Passengers‘, based on a screenplay by Jon Spaihts, and starring Chris Pratt and Jennifer Lawrence, is out in theaters everywhere today. It ultimately was a let down of sorts. The original screenplay, at least at the time of reading it, seemed highly captivating and intense enough to where you felt it could really make a home-run of a feature film.

This is a story that puts two main characters up against some pretty remarkable odds and when reading the screenplay three years ago, I could feel the tension, edginess and overall emotion that was packed into this story. It seemed destined to make a hell of a film, let alone a great sci-fi flick. But, it really fell flat from the get-go for several key reasons. In the meantime, consider this your spoiler alert……………………………………….

In the beginning of the film, the Starship Avalon, is heading towards a new Earth for its passengers called “Homestead II.” However, the ship incurs quite a bit of damage thanks to having to travel through a pretty granular asteroid field. The end result is the character Jim Preston (Chris Pratt) ends up having his cryo-tube woken up far too soon on the 120 year journey. As he connects the dots and realizes he was the only passenger of 5,000 people that was woken up early, this is really where the film stumbled for me. You see, this is right when you should feel the sheer tragedy of this character recognizing he’s got 90 years to go and will be unable to jump back into his cryo-tube in order to stave off the aging process. When reading the screenplay it was easy to visualize the horror this guy was going through, but in the context of the movie we see a collage of scenes that come off as hokey and a little too “cute” given the gravity of his situation. On top of having Pratt’s character look like he had the same beard Tom Hanks had in Castaway, that plus the fact it almost seems as if the director wanted this segment to have some humor to it, took me right out of the believability that Jim was in deep, deep shit at this point in his journey.

In the Infirmary, Jim (CHRIS PRATT) and Aurora (JENNIFER LAWRENCE) realize they have limited options in Columbia Pictures' PASSENGERS.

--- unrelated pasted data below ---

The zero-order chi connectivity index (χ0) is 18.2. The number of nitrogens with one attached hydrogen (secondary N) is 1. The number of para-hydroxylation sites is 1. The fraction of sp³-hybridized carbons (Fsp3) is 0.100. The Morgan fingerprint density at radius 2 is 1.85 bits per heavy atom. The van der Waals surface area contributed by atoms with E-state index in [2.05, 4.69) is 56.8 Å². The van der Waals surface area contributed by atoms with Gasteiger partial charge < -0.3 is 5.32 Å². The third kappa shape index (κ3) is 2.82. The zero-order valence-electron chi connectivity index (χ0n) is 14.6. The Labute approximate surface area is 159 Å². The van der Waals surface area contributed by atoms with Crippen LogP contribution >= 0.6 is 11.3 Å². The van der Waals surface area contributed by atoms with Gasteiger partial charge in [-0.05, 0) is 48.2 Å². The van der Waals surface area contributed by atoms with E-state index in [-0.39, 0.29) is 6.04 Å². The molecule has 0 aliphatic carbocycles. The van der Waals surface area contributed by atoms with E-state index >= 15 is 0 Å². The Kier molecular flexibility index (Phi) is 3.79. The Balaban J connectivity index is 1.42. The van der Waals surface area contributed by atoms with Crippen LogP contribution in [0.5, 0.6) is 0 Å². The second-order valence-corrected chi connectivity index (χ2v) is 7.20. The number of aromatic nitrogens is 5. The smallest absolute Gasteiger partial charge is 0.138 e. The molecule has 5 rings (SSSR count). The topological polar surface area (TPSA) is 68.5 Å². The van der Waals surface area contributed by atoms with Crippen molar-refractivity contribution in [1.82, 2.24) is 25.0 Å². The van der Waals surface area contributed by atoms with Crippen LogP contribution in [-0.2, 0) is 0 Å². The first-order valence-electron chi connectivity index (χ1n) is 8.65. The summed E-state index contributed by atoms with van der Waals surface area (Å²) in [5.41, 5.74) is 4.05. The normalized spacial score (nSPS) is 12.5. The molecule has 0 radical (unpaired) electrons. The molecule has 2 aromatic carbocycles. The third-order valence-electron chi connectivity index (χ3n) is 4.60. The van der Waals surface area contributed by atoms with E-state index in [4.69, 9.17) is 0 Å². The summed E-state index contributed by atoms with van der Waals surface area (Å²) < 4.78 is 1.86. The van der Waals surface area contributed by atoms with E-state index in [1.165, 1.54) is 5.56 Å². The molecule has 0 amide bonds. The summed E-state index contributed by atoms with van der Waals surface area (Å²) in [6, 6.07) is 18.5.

In the Infirmary, Jim (CHRIS PRATT) and Aurora (JENNIFER LAWRENCE) realize they have limited options in Columbia Pictures’ PASSENGERS.

Once Jim decides that due to sheer loneliness he needed to awaken another passenger named Aurora (Jennifer Lawrence), what originally read in the screenplay as this deep bond forming between the two people, really just came off as a run of the mill love story that simply wasn’t executed as good as it could have been on the big screen. That isn’t a discredit to Lawrence or Pratt’s acting ability as much as it’s a fault of the director not crafting a different intensity from scene to scene. Perhaps this film needed to have some of that Danny Boyle, David Fincher or Christopher Nolan gravitas to it. Regardless, something was indeed missing from these proceedings and it was a major pisser for me (and probably many others who read the original screenplay) because I felt the foundation was there to make a great movie.

Additionally, I’ve read that some people were really turned off by the character motivations of Jim to wake up Aurora against her will. Well, then perhaps this aspect should have been explored a little more. Maybe Jim’s character should have been made a little darker and less “Chris Pratty” happy go lucky which could have lent itself to more tension throughout the picture. Who knows? Maybe? Maybe not? Either way, by the final act of the movie, any of that momentum I felt building while reading the screenplay was shot out of the airlock– No pun intended:)

Bottom line, wait until it hits the home video market or streaming services. It pains me to say that but this film was the prime example of how important it is to have the right director and “vision” to make the written words on paper properly come to life on the silver screen. Nuff said.

2 out of 4 stars


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